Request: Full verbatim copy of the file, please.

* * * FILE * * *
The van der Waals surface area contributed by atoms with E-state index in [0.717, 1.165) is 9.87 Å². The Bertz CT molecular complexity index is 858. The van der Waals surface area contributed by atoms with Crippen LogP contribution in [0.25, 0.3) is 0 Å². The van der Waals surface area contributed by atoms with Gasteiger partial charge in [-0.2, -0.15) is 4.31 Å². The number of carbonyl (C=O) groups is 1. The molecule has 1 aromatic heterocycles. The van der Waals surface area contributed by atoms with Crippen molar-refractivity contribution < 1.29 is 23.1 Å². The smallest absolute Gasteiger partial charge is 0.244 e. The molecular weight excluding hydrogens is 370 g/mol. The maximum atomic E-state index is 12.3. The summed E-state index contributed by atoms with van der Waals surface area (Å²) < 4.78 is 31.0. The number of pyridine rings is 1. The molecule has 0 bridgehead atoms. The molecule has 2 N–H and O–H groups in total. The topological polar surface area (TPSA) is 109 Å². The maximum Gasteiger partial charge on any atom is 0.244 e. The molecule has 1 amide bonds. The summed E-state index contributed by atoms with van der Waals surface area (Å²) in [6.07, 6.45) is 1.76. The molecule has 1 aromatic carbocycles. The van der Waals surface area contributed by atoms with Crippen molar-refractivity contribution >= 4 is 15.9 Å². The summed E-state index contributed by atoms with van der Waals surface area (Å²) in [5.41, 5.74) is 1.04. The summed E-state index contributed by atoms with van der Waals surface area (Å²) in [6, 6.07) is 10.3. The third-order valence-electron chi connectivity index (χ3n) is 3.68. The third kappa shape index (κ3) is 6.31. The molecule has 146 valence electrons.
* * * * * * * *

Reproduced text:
The van der Waals surface area contributed by atoms with E-state index in [0.717, 1.165) is 9.87 Å². The Bertz CT molecular complexity index is 858. The van der Waals surface area contributed by atoms with Crippen LogP contribution in [0.25, 0.3) is 0 Å². The van der Waals surface area contributed by atoms with Gasteiger partial charge in [-0.2, -0.15) is 4.31 Å². The number of carbonyl (C=O) groups is 1. The molecule has 1 aromatic heterocycles. The van der Waals surface area contributed by atoms with Crippen molar-refractivity contribution < 1.29 is 23.1 Å². The smallest absolute Gasteiger partial charge is 0.244 e. The molecular weight excluding hydrogens is 370 g/mol. The maximum atomic E-state index is 12.3. The summed E-state index contributed by atoms with van der Waals surface area (Å²) < 4.78 is 31.0. The number of pyridine rings is 1. The molecule has 0 bridgehead atoms. The molecule has 2 N–H and O–H groups in total. The topological polar surface area (TPSA) is 109 Å². The maximum Gasteiger partial charge on any atom is 0.244 e. The molecule has 1 amide bonds. The summed E-state index contributed by atoms with van der Waals surface area (Å²) in [6.07, 6.45) is 1.76. The molecule has 1 aromatic carbocycles. The van der Waals surface area contributed by atoms with Crippen molar-refractivity contribution >= 4 is 15.9 Å². The summed E-state index contributed by atoms with van der Waals surface area (Å²) in [5.41, 5.74) is 1.04. The summed E-state index contributed by atoms with van der Waals surface area (Å²) in [6, 6.07) is 10.3. The third-order valence-electron chi connectivity index (χ3n) is 3.68. The third kappa shape index (κ3) is 6.31. The molecule has 146 valence electrons.